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Gender Lens Investing: Three Goals

by Jackie VanderBrug

Investing with a 'gender lens' means using a gender analysis to uncover hidden opportunities and recognize bias in the deployment of capital.

Spring 2019 - Gender Lens Investing

FOCUS #1: Improve access to capital. Consistently, women receive six to seven per cent of available venture capital, and the story is even worse for women of colour. The problem is not restricted to the U.S. The data indicates a $320 billion gap in terms of funding for small and medium-sized enterprises (SMEs) who have a woman on their founding team. We refer to this as ‘capital punishment’, and as a result of it, the World Bank and other developmental finance institutions have started to proactively move capital in this direction.

Not surprisingly, as a result of the reality faced by women entrepreneurs, the goals in this arena are very conservative: We are hopeful that by 2025, one-quarter of all venture deals in the U.S. will have at least one woman on the founding team. Achieving this target will require a lot of behavioural interventions in terms of networks, changing the process for reviewing deals and much more.

FOCUS #2: Promote equity along the entire value chain. Some investors use a lens where they look across a company’s entire value chain to gauge whether it is valuing women and men equally. To do this, they might look at the composition of the board and senior management, at promotion processes and even at the supply chain. The news on this front is encouraging: McKinsey & Company has found that companies with more women in leadership are 21 per cent more likely to deliver financial returns above industry means. And quantitative analysts at the Bank of America recently wrote a piece called, “Women, the X Factor,” showing that companies with women on boards, women in leadership roles and progressive inclusion policies have lower price and earnings volatility. Year-over-year numbers from two years ago vs. last year indicate that the deliberate integration of gender-based data makes a difference in terms of long-term performance. All of these findings are very important to investors, and Wall Street is waking up—if slowly.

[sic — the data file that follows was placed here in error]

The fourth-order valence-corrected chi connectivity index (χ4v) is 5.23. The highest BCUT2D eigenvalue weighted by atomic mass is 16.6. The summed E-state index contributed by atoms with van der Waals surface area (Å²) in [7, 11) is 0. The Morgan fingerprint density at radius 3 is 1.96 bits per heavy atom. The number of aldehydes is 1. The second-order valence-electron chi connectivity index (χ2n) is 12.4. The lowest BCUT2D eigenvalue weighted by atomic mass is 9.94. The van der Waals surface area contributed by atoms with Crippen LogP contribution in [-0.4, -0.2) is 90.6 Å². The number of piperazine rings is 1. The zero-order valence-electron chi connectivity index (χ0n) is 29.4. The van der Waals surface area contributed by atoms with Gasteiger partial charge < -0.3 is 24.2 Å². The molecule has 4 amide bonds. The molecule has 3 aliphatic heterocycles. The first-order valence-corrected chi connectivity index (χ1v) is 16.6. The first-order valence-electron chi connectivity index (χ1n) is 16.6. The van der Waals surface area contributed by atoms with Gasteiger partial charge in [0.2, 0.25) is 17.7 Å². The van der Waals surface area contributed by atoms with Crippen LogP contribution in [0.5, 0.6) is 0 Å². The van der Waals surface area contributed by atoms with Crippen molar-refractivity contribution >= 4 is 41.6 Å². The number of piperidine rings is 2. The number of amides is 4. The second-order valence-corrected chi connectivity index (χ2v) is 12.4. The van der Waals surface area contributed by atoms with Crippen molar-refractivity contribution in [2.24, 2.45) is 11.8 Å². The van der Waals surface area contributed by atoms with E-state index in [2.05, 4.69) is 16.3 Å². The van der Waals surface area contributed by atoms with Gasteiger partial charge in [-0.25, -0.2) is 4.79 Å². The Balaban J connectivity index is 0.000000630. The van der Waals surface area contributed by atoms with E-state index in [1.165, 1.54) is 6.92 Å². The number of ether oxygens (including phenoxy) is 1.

FOCUS #3: Create products and services that drive gender equality. Some investors focus on an enterprise’s products and services, and how they might improve gender equality in their markets. Does the company have a product that is going to solve a challenge for women, like women’s safety? Has it taken women into consideration in its offerings? Recent research shows that software design, for example, has predominantly addressed male patterns of problem-solving. Thinking about how to de-bias software design could open up a whole new set of product offerings. I sometimes ask people, ‘When do you think we started to mandate the use of female crash test dummies in the driver’s seat in the U.S.?’ The answer shocks them: 2011. In general, the design process for new products and services contains significant gender gaps—and at the same time, huge opportunities. 

Jackie VanderBrug is a Managing Director and Investment Strategist at U.S. Trust, Bank of America Private Wealth Management within the Global Wealth & Investment Management division of Bank of America.

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This article appeared in the Spring 2019 issue. Published by the University of Toronto’s Rotman School of Management, Rotman Management explores themes of interest to leaders, innovators and entrepreneurs.

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